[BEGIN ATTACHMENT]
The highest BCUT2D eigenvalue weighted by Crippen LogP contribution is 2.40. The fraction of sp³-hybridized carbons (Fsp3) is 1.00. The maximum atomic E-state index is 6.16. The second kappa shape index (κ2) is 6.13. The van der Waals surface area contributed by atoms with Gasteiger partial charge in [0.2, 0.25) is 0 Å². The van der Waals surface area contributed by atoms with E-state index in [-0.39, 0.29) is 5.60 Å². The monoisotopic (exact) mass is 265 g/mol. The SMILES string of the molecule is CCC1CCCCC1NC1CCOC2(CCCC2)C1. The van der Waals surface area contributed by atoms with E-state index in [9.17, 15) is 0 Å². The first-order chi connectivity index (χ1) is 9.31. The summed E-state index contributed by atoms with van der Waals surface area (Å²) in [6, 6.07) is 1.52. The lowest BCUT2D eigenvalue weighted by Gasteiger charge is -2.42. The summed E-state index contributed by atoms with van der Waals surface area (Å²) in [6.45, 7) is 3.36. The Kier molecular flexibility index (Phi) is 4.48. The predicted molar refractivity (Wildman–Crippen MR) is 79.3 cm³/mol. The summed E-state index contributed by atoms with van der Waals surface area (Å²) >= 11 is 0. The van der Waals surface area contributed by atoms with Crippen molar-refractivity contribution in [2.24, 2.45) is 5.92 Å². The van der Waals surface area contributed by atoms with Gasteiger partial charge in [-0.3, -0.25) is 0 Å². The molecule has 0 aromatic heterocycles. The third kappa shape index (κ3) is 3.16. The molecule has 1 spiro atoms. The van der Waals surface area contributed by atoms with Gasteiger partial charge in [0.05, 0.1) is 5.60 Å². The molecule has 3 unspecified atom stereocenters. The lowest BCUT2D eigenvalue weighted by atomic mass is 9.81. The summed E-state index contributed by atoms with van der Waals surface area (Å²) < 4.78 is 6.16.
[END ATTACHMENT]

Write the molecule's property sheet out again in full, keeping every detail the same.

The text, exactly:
The highest BCUT2D eigenvalue weighted by Crippen LogP contribution is 2.40. The fraction of sp³-hybridized carbons (Fsp3) is 1.00. The maximum atomic E-state index is 6.16. The second kappa shape index (κ2) is 6.13. The van der Waals surface area contributed by atoms with Gasteiger partial charge in [0.2, 0.25) is 0 Å². The van der Waals surface area contributed by atoms with E-state index in [-0.39, 0.29) is 5.60 Å². The monoisotopic (exact) mass is 265 g/mol. The SMILES string of the molecule is CCC1CCCCC1NC1CCOC2(CCCC2)C1. The van der Waals surface area contributed by atoms with E-state index in [9.17, 15) is 0 Å². The first-order chi connectivity index (χ1) is 9.31. The summed E-state index contributed by atoms with van der Waals surface area (Å²) in [6, 6.07) is 1.52. The lowest BCUT2D eigenvalue weighted by Gasteiger charge is -2.42. The summed E-state index contributed by atoms with van der Waals surface area (Å²) in [6.45, 7) is 3.36. The Kier molecular flexibility index (Phi) is 4.48. The predicted molar refractivity (Wildman–Crippen MR) is 79.3 cm³/mol. The summed E-state index contributed by atoms with van der Waals surface area (Å²) >= 11 is 0. The van der Waals surface area contributed by atoms with Crippen molar-refractivity contribution in [2.24, 2.45) is 5.92 Å². The van der Waals surface area contributed by atoms with Gasteiger partial charge in [-0.3, -0.25) is 0 Å². The molecule has 0 aromatic heterocycles. The third kappa shape index (κ3) is 3.16. The molecule has 1 spiro atoms. The van der Waals surface area contributed by atoms with Gasteiger partial charge in [0.05, 0.1) is 5.60 Å². The molecule has 3 unspecified atom stereocenters. The lowest BCUT2D eigenvalue weighted by atomic mass is 9.81. The summed E-state index contributed by atoms with van der Waals surface area (Å²) < 4.78 is 6.16.